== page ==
Tattoos: Borneo

Posted: May 13, 2016 - 09:20 , by royal
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Black and white photograph of an older man with tattoos on his neck and shoulders

Guest blog by Chris Darling, Senior Curator of Entomology.

The ROM is guided by a dual mandate, “The Arts of Man Through all the Years” and “The Record of Nature Through Countless Ages.” Many major museums were similarly comprehensive when established because they were broadly interested in all manifestations of the natural world, including human cultures. These museums were built by true explorers who spent time working and living in their regions of interest. Permanent skin markings fascinated these explorers. The modern word “tattoo” derives from the Polynesian tatau and was introduced to Europe by explorers during the Age of Discovery, reaching a wider audience as a result of Captain Cook’s first voyage to the Pacific in 1768. 

Borneo seems to have attracted more than its share of polymaths, perhaps because of the extraordinary biological and cultural diversity on the world’s third largest island. Their eclectic studies were encouraged by the Sarawak Museum in Kuching. Established in 1888, former curators were described as “zoologist and ethnographer,” “zoologist and archaeologist,” or “ornithologist, explorer, archaeologist, and anthropologist.” Trained as naturalists and biologists, their fieldwork in Borneo was dependent on the support and cooperation of the Dayak communities. Living among the people, they were able to observe and record all aspects of life in Borneo. They too were captivated by the tattooing traditions which had flourished in splendid isolation for millennia.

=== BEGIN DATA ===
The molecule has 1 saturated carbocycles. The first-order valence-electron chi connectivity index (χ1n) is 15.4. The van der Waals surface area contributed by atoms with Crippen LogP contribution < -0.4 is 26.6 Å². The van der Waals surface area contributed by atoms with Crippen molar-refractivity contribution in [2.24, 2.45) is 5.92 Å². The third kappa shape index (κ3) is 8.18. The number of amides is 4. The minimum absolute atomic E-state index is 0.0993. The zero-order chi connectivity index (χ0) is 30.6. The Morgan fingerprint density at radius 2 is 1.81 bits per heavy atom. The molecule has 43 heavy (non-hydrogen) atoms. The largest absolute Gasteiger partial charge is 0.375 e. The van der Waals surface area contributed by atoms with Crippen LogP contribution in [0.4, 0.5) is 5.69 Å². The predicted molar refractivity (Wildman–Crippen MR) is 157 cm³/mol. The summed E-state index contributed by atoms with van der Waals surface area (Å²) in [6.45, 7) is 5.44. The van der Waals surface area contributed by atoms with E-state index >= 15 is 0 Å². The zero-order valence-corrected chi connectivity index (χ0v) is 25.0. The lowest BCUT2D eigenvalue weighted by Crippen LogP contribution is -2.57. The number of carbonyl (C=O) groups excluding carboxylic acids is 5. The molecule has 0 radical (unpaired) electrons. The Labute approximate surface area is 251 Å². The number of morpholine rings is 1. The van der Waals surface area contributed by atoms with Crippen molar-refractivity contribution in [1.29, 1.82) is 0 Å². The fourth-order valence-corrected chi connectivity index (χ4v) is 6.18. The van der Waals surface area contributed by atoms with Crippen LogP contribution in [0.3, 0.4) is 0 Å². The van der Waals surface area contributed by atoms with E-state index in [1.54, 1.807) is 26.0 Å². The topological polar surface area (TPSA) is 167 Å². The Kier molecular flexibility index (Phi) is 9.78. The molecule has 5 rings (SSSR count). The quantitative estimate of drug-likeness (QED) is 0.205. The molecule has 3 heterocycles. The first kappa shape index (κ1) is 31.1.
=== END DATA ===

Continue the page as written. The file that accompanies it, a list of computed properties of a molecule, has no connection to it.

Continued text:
The seminal work on tattooing in Borneo was the result of a collaboration between Charles Hose, an enlightened British colonial administrator who was a zoologist and ethnologist, and Robert Shelford, an entomologist working as the curator of the Sarawak Museum. Together they catalogued the tattoo motifs in Borneo circa 1900, before the arrival of western influences.

ROM biologists conducting fieldwork in Borneo today are fortunate to experience the diverse and vibrant tattoo traditions. Many of our guides, porters, and assistants are tattooed, and come from communities with complex tattoo traditions. Borneo’s tattoo motifs are not static, but are constantly changing as young people move to the cities, returning with new interpretations of traditional motifs with western-inspired designs.  

After working in Borneo for over 25 years, like the earlier explorers, tattoos have also got under my skin! 

How To See It: Tattoos: Ritual. Identity. Obsession. Art. runs until September 5, 2016.